Investment by Japanese auto companies in U.S. car manufacturing has hit record levels as auto sales continue their rebound from the Great Recession.
Auto production by the Japanese brands in the U.S. topped a record 3.6 million last year, said Ron Bookbinder, general director the Japan Automobile Manufacturers Assn.’s U.S. office. That’s up 10% from 2012.
FOR THE RECORD
Oct. 10, 8:17 a.m.: An earlier version of this post misstated the percentages of Japanese car companies’ vehicles made in North America, saying that the figures represented the percentages of North American-made parts that go into the cars. The correct information has been substituted.
As production rose, the manufacturers purchased a record number of U.S.-produced auto parts. The companies spent $57 billion with suppliers last year, an 11% increase.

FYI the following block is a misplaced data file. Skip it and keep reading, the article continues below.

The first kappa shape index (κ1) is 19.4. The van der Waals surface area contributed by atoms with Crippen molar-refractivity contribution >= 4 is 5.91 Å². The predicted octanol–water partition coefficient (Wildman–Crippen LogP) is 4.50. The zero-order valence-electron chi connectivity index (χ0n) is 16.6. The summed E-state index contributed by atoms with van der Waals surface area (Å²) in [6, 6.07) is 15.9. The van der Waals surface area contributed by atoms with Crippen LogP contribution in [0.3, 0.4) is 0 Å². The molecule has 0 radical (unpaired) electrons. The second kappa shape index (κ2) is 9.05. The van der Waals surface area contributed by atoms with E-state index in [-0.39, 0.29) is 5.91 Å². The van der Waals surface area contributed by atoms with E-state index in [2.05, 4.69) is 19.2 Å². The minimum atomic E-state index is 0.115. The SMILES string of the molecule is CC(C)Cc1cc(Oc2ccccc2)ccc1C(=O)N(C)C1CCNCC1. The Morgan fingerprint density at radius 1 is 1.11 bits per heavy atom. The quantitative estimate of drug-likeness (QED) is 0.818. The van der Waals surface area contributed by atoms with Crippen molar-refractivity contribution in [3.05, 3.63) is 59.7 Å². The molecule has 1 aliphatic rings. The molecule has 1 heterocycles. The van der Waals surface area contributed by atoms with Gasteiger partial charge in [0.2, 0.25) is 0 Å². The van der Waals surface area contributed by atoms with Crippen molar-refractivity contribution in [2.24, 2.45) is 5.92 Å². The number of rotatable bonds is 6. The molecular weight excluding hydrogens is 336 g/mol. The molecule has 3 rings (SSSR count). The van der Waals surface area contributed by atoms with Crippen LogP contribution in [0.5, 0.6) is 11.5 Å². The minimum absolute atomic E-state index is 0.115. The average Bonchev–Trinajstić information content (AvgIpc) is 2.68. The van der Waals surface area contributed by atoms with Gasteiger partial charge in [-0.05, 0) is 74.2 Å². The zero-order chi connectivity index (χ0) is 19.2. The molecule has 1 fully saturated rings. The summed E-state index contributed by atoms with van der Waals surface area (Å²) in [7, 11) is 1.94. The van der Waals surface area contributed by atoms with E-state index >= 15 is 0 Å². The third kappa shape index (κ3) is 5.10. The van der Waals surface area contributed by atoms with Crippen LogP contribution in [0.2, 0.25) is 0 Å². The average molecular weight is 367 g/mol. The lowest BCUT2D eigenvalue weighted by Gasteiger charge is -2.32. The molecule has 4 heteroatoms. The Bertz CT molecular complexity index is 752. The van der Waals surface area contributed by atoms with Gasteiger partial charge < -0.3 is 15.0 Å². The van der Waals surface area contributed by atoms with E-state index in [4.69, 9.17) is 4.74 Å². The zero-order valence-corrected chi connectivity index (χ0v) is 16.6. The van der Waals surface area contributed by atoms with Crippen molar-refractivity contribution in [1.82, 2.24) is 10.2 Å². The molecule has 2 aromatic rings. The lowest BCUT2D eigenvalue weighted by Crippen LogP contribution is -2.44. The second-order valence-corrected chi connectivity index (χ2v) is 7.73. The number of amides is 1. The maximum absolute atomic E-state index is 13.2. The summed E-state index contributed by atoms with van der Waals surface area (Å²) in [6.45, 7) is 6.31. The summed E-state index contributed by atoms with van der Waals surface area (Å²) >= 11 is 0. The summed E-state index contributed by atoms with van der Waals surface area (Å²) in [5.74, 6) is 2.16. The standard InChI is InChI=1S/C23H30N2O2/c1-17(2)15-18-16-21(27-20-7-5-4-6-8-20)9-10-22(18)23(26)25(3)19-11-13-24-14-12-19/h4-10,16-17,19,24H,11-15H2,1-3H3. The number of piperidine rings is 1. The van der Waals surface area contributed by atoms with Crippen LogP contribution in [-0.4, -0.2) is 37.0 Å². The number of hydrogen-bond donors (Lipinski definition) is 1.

About 94% of all Honda vehicles sold in the U.S. were made in North America, Bookbinder said, and about 71% of all Toyota vehicles sold in this country were made in North America.
Nissan provides more detail, he noted, and about 76% of that company’s vehicles sold in this country were made in the U.S.
The Japanese car companies also set a record for the percentage of vehicles sold in the U.S. that were built in North America. That figure rose to 71%, from 70% a year ago.
“I would expect that to grow with the U.S. market,” Bookbinder said. “It’s been a trend that automakers want to produce cars in the markets where they are sold.”
Automakers are on track to sell about 16.4 million vehicles in the U.S. this year, according to IHS Automotive, the best since 2006, when the industry sold 16.5 million vehicles.
Japanese companies such as Honda and Toyota are reacting to that increase by expanding production in the U.S. and North America. The U.S. production helps the automakers cut back on import duties, shipping expenses and foreign exchange risk.